Do any of my fellow writers have writing habits that make people narrow their eyes and think 'if she's normal, I don't want to be?'
There was a post on another blog a couple of weeks back asking what we all needed to get the juices really flowing. I did include Scrivener on my list because I am fast realising just how useful it is, especially allied with Dropbox so everything is safe. But when I came to think more deeply about things, it occurred to me that I'd been less than honest.
Want to know how Luke Ballard and his world of elemancy came into being? Those who know me well will laugh and shake their heads, but, truth is, I'd had the idea of 'Henry's black-eyed boy' in my head for about 5 years, not knowing what to do with it. Then in 2009, I took a deep breath and bought my heart's desire. A Mont Blanc Boheme fountain pen that cost £1,000, all but a few quid. So, here I was with this pen and a gorgeous notebook the assistant had given me. So I needed something to write in it, didn't I? All the way back to the east coast of Yorkshire from Manchester, my brain had little to do apart from think and up popped Henry's black-eyed boy again. That allied with a suggestion from my husband that I find a believable alternate world and, in the space of a two hour journey, Luke Ballard was born. He slid into my conscious somewhere around junction 27 of the M.62 and has never left. Duty of Evil was the result.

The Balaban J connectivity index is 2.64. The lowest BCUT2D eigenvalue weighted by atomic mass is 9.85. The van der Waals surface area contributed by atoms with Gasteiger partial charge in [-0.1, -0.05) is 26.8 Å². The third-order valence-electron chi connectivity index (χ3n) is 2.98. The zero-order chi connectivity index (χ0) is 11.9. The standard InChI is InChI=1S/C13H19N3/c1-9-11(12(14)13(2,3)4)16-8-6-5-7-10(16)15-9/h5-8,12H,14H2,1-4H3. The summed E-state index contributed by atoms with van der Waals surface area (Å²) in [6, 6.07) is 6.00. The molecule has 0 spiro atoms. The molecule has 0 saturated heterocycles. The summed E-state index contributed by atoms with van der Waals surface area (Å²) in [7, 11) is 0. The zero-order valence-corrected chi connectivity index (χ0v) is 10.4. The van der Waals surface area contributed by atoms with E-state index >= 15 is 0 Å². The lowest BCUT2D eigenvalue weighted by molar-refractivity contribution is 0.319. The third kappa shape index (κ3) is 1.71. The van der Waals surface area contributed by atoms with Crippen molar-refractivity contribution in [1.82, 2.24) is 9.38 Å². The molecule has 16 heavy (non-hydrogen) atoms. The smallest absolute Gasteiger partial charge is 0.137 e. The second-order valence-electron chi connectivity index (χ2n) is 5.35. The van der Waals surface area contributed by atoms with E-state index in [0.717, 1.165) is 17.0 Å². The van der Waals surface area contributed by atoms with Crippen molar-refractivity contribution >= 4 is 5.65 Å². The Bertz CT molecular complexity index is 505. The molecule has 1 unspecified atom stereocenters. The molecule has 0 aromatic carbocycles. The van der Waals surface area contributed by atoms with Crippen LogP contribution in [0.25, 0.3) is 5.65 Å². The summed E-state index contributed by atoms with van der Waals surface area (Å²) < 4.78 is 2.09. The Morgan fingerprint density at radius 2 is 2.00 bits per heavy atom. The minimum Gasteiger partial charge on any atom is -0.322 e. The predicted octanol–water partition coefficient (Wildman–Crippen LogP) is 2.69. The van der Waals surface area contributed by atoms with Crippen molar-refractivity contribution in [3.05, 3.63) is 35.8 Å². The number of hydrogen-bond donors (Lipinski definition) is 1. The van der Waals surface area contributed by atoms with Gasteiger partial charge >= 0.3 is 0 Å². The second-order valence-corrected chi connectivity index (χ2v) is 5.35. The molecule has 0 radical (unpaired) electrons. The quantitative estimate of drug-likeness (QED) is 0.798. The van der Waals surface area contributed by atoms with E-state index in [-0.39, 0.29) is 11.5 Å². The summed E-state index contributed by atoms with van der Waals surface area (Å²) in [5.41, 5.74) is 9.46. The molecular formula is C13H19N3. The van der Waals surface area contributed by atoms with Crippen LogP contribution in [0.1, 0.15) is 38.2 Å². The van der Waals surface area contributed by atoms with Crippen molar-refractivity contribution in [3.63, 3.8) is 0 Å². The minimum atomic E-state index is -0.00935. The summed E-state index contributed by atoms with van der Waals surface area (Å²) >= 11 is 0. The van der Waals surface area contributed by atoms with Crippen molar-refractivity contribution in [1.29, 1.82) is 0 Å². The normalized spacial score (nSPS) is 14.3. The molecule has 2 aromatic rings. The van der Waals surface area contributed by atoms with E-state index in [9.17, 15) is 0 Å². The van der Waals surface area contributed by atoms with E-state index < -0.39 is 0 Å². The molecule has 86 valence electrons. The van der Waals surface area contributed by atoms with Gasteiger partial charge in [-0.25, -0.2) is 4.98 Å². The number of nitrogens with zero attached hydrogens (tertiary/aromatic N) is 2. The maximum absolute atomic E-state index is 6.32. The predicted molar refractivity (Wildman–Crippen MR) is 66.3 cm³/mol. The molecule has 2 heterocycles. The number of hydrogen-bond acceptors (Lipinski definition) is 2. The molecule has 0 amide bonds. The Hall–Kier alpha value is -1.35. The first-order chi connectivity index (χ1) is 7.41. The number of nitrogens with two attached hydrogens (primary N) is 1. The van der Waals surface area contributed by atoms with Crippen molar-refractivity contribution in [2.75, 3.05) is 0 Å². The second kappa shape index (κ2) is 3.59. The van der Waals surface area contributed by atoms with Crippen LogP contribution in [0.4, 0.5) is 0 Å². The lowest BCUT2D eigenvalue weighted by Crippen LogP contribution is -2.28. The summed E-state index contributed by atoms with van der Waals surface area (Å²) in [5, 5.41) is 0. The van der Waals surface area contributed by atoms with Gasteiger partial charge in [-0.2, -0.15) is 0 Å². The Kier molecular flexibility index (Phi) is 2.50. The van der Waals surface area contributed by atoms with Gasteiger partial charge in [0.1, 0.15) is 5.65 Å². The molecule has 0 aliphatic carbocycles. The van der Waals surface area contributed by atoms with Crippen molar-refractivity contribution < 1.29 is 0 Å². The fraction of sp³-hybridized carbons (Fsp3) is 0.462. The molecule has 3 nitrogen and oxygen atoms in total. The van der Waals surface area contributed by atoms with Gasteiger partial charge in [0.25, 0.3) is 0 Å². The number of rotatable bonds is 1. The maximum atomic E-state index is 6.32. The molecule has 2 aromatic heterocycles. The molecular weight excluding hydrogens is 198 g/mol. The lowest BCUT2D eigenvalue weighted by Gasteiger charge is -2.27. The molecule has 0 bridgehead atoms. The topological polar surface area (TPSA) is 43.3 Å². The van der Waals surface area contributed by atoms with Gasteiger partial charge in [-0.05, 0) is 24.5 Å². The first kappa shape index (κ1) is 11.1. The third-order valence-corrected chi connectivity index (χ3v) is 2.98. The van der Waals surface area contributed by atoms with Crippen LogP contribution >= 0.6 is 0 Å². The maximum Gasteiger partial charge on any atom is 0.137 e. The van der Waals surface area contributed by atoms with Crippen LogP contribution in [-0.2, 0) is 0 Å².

So, fast forward to Book 2 and again, stationery played its part. This time I was in Germany, bought a great A4 book and a really comfortable Faber-Castell Grip Plus pencil - bit cheaper this, it was only about £6. We'd gone on holiday for a rest, so only did a few of the trips, which left quite a lot of time at our disposal once I'd had a couple of daily swims. Paul just wanted to sit with a beer and gaze into space. I plotted the sequel to Duty of Evil. Now it's book 3 time and I am getting stuck in the real history of the time, something fascinating because it involves the village I was born and the estate of the family my father worked for in the 1930s. Odd bits of plot have been seeping through, but this is where I find Scrivener a bit too organised, so until I know where I am going, I am reverting to type. Yesterday I got my birthday present a couple of weeks early. Yes, it's another pencil, this time a Parker Sonnet.
I shall, in the short-term at least, revert to my other standby. The shower door. Ah, but this isn't any old shower door. This is one that is hung on my office wall to form a huge glass board. I scribble ideas at random, go and sit in my chair and stare at it, then make connections and let the creativity flow. What is useful is that the closing bar to pull the shower door shut is a perfect ledge at the bottom of my 'board' for the pens. I use different colours for different plot strands. So, my idea is, using a mixture of what works for me - i.e. new pens/pencils, notebooks and the shower door and the Scrivener software, I'm going to try and plot the whole of the book before I get down to the writing in earnest.
But first, I'm going to play with my new pencil and see what transpires...